By Barr. Usman Shamaki
I was seven years old when, thanks to a family tragedy, I acquired a very good understanding of the factual meaning of death as the end of this life. A few years later, I understood it in its conceptual meaning as a transition from this life to the next. Since then, I have lost friends, relatives, colleagues, and on two occasions, I even witnessed the moment the soul leaves the body. Over the years, I have ceased to fear death as much as I used to. It sounds strange, I know.
The inevitability of death makes it futile to fear what is, for all intents and purposes, the only means of exiting this world. What I have come to fear, aside from the condition of my faith when I die, however, is the overwhelming feeling of emptiness, grief, loss, pain and hopelessness that come with losing a loved one, as well as the flood of memories they leave you with as they exit this world, taking their smiles, kind words and gestures along with them.
On January 4, 2018, I was thrown into a state of intense pain and hopelessness when I received shocking news of the death of a very close friend. In all honesty, referring to Abba Isa Abubakar as a friend, would be disrespectful, and a disservice to his memory. He was much more than a friend; he was a brother, and a very loyal and outstanding one at that.
While most people have been shocked by the sudden nature of his death, and have chosen to understandably keep mulling it over and over, I would like to remember him in a much more pleasant light. If not for anything else, perhaps, that way, I can find some semblance of closure amid the chaos raging in my head.
Abba or Abban Mamie, as he was fondly called by most of his cousins, nephews and nieces, was a once in a lifetime kind of gentleman. There weren’t a lot of people like him. One of my most prominent memories of him was his intense composure and decency. As teens and adolescents, while we were susceptible to rebellious tendencies, Abba was the level headed one. He could always be trusted to rein us in when we were at risk of veering off course, which earned him the nickname “Serious Abba” among some of his cousins. Well, to be honest, the nickname was more as a result of the fact that he could be so serious at times as to miss the punch-line of a joke.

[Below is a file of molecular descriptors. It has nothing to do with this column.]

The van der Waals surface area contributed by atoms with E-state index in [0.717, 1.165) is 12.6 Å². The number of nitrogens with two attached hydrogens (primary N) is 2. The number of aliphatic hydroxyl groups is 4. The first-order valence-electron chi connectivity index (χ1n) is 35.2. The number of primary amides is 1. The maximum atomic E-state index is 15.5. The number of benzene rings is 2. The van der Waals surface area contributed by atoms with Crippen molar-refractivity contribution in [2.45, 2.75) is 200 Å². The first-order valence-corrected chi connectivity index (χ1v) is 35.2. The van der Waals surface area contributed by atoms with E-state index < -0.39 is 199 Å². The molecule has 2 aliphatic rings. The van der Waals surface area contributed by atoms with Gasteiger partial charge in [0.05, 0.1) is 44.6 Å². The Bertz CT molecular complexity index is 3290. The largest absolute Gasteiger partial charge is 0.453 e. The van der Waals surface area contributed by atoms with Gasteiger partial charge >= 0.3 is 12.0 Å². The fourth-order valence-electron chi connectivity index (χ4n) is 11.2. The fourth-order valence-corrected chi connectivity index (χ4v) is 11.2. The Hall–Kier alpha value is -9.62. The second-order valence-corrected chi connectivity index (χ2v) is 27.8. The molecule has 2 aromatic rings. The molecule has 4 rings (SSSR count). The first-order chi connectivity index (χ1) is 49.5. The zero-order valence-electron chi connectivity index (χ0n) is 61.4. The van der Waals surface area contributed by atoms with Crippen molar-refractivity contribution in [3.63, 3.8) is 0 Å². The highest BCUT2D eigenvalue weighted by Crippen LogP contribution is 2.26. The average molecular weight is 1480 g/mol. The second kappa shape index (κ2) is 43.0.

One of the qualities Abba possessed, which I have always admired, was his ability to maintain extreme calm, even in situations, which should warrant panic. If meteors were raining down from the sky, and everyone was running helter-skelter, Abba would be the one guy keeping his cool, getting everyone into cars in preparation for evacuation. I recall in November of 2011 when we were in Bauchi for his wedding, the number of guests had exceeded the number of hotel rooms reserved, as there were numerous weddings taking place in Bauchi at the time.
Considering the kind of pressure he was under, it would have been totally acceptable and expected of him to lose his head. I know I would, and, in fact, I did during my wedding when there was a reservation problem. Not Abba. Without breaking a sweat, he calmly made calls, and was able to seamlessly make alternative arrangements. While we were chatting that night, I remarked on how he tended to his guests, and made arrangements for the wedding so deftly without the usual confusion and memory lapses that grooms-to-be are known to be struck by. In his usual characteristic manner, he smiled, and said, “It may not look like it, but I am stressed. Getting confused will only make it worse.”